Live, in Cuba, its “Farenheit 451”!

Saturday, August 20th, 2005 8:26 pm by Neal

In his recent essay, Book burning in Cuba, Nat Hentoff tells an amazing tale of a recent encounter with legendary Ray Bradbury — author of the famous novel Farenheit 451 — in which he gets to inform Bradbury of Castro’s library-burning practices in Cuba as a classic example of life imitating art. In this case, the “art” is a book about a dystopian society in which the government routinely burns books and libraries, particularly those of the “dissenters”, which pretty much describes “modern-day” (if you can call it that) Cuba. Hentoff recounts,

For example, on April 5, 2003, after Julio Antonio Valdes Guevara was sent away, the judge ruled: “As to the disposition of the photographic negatives, the audio cassette, medicines, books, magazines, pamphlets and the rest of the documents, they are to be destroyed by means of incineration because they lack usefulness.”

Among the books destroyed through the years by Fidel’s arsonists have been volumes on Martin Luther King Jr., the U.S. Constitution, and even a book by the late Jose Marti, who organized, and was killed in, the Cuban people’s struggle for independence.

So, Castro is a murderous, book-burning, meglomaniacal dictator. What’s new? Actually, what’s new is Nebraska governor David Heineman’s efforts to sell Castro beans, and his response to several congressman’s concerns which Heineman characterized as “politics of the day”:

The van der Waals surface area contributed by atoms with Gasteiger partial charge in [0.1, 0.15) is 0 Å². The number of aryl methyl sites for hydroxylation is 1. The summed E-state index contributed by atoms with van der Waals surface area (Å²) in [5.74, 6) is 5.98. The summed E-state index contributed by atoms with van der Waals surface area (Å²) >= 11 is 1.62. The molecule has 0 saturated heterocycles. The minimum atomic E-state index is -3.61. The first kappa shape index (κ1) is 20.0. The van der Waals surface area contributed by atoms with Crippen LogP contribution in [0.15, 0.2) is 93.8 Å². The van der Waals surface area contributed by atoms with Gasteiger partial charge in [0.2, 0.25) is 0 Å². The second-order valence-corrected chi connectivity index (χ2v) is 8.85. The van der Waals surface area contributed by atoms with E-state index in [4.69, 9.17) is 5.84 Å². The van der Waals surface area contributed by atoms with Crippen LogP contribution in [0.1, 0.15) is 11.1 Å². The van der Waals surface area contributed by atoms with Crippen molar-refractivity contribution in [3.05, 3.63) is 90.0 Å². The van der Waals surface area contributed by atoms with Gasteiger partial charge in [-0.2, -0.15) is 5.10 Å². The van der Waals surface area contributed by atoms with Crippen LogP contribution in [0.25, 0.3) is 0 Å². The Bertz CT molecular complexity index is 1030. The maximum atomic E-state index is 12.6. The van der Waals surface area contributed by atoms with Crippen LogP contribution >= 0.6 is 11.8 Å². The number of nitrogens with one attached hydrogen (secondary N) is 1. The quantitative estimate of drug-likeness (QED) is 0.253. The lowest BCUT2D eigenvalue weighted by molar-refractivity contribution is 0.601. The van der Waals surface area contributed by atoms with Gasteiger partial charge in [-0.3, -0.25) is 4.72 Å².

Replied Lincoln Diaz-Balart: “It’s like saying politics is not part of a trip to Hitler’s Germany in the 1930s. It’s not a question of politics — it’s a question of elemental human decency.”

What is not new in this sad tale is the non-response of the American Library Association. If ever a group cared about burning libraries, it would have to be this group, right? Wrong. However, despite a fondness for communists at the national ALA, at least one Nebraskan librarian is showing solidarity with his persecuted Cuban counterparts while reminding us of the true meaning of “Banned Book Week”.

Boyce writes: “We are going to be putting together a very small display of banned books for the fall of 2005 Nebraska Library Association Conference in late September,” and he wants to include some titles forbidden in official Cuba libraries.

This will be a significant reaching out to Cuba’s imprisoned librarians by an individual American library state association — the first time it’s happened. Yet, the national Governing Council of the American Library Association continues to refuse to ask Castro to release the independent librarians in his prisons. Admirers of Castro on that governing body have blocked that clear support of the freedom to read — the very credo of the ALA.

Comments are closed.